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How Much Data Is Too Much?




How much data is too much data? The answer, of course, depends on the capabilities of your data management systems, the sophistication of your operation, and perhaps most importantly, what you intend to do with that data.

For some, simply getting the monthly energy bill is plenty of data. For others, like Bruce Thorpe of Silicon Valley tech company NVIDIA, who we profiled in the August cover story of Building Operating Management magazine, 8,000 data points per second is just about a reasonable amount of data.

So, yeah, it just depends.

But what really matters isn’t the amount of data you’re collecting. What’s important is how you’re using that data to prioritize operations, creating an “action item” list that results in more efficiencies and savings. As well, using this data to head off small problems before they become major expenses (in terms of energy use or broken down equipment) should be the goal for any facility manager.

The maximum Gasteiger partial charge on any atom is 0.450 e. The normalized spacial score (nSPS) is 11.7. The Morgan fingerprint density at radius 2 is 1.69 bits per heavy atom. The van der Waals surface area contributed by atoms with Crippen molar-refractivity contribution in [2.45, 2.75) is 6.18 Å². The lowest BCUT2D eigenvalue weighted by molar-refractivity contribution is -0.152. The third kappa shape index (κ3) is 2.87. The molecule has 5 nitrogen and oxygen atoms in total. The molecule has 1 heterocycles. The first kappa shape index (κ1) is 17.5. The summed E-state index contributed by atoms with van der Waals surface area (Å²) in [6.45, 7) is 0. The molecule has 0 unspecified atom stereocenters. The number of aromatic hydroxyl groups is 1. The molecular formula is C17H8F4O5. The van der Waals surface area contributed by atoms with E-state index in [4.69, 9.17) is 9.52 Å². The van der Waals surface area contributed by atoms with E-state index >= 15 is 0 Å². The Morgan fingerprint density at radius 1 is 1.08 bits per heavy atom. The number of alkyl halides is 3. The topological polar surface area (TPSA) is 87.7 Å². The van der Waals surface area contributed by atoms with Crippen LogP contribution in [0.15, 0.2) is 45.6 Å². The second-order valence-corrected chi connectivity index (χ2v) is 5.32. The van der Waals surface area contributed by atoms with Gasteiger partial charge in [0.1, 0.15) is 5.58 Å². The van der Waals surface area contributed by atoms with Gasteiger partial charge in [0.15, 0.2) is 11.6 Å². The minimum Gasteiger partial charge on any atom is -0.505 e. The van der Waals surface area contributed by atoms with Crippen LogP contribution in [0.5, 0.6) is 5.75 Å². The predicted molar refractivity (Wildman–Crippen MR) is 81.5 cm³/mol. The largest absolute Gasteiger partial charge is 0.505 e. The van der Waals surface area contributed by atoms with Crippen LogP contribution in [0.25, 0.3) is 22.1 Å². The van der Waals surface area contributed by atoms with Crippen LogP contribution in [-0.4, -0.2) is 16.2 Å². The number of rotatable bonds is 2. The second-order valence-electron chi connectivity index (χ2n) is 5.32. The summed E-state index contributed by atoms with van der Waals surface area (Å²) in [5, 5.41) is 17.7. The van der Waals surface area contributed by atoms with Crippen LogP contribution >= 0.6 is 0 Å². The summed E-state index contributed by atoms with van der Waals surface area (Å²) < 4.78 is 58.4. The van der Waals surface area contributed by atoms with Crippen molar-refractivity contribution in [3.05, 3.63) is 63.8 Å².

Indeed, one of the tangential issues related to data-gathering is the sophistication of a fault diagnostic and detection system for energy-related issues. Having such a system assumes one has a BAS in the first place. But if you do, how do you calibrate your system so that it’s not alarming you every 10 seconds but so that it is alarming you when something is truly wrong – a damper is stuck open, a motor has failed, etc.?

It’s a question I always like to ask facility managers, and the answer is always, “well, it’s been a process to get to a system that works for us.” That is to say, when it comes to energy fault detection, there is no silver bullet answer. You just have to do some trial and error.

This Quick Read was submitted by Greg Zimmerman, executive editor, Building Operating Management. Read his cover story on the how sustainability and resilience complement each other.

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